The flawed yet funny “Stuber” captures the retro 80s buddy comedy feel in a modern day setting. The movie is far from perfect but has it all: action, comedy, mystery, and adventure, all set on the streets of Los Angeles.
It’s a typical evening for mild-mannered Uber driver Stu (Kumail Nanjiani), a man who works at a big box store during the day and moonlights for cash as a driver at night. When Stu picks up a strange, hyper-masculine passenger named Vic (Dave Bautista), it’s eventually revealed the man is a cop hot on the trail of a brutal killer. Stu is unwittingly thrust into a dangerous role where he faces shootouts, knife fights, and an unhappy would-be girlfriend (Betty Gilpin) as he tries to protect his life and his 5-star Uber rating.
It’s a fun spin on the tried-and-true formula where polar opposites become unlikely partners. Nanjiani and Bautista individually have charismatic personas and when put together, their chemistry is lively and entertaining. The duo play off each other with a love/hate, poker-faced delivery, and this makes even the lowest of the lowbrow humor funny.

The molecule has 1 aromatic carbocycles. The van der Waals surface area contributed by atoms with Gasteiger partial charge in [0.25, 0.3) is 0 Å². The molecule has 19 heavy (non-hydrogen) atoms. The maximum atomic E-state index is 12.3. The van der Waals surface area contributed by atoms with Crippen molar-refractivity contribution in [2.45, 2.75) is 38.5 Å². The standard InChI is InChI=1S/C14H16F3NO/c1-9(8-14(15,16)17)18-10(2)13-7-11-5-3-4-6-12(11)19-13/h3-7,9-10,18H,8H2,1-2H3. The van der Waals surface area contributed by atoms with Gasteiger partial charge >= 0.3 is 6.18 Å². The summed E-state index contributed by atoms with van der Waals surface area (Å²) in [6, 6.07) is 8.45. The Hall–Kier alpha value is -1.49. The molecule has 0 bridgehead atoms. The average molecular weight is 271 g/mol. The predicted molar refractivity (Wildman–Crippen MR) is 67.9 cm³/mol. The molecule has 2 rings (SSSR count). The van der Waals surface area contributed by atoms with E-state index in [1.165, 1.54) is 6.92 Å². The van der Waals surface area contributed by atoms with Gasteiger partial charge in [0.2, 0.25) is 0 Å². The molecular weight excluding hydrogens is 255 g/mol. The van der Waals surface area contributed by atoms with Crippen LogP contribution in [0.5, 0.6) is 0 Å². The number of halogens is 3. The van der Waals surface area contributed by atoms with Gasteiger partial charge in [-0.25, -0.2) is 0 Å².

There’s plenty of R-rated, bloody violence, and while some of the jokes are far more intelligent than you’d expect from a film like this, the rest of the script is filled with lots of the laziest variety of physical comedy imaginable. If you think gratuitous pratfalls and characters getting pelted with objects is funny, you’re going to laugh your head off.
There’s a certain apathy to some of the filmmaking here, including a reliance on an army of movie clichés like an overuse of shaky cam and multiple action sequences set to pop songs, but they’re offset with creative bits that take jabs at Stu’s electric car and a silly face-off set in a Siracha factory.
“Stuber” may not be destined for cult classic status, but it’s a fun ride that’s worth taking.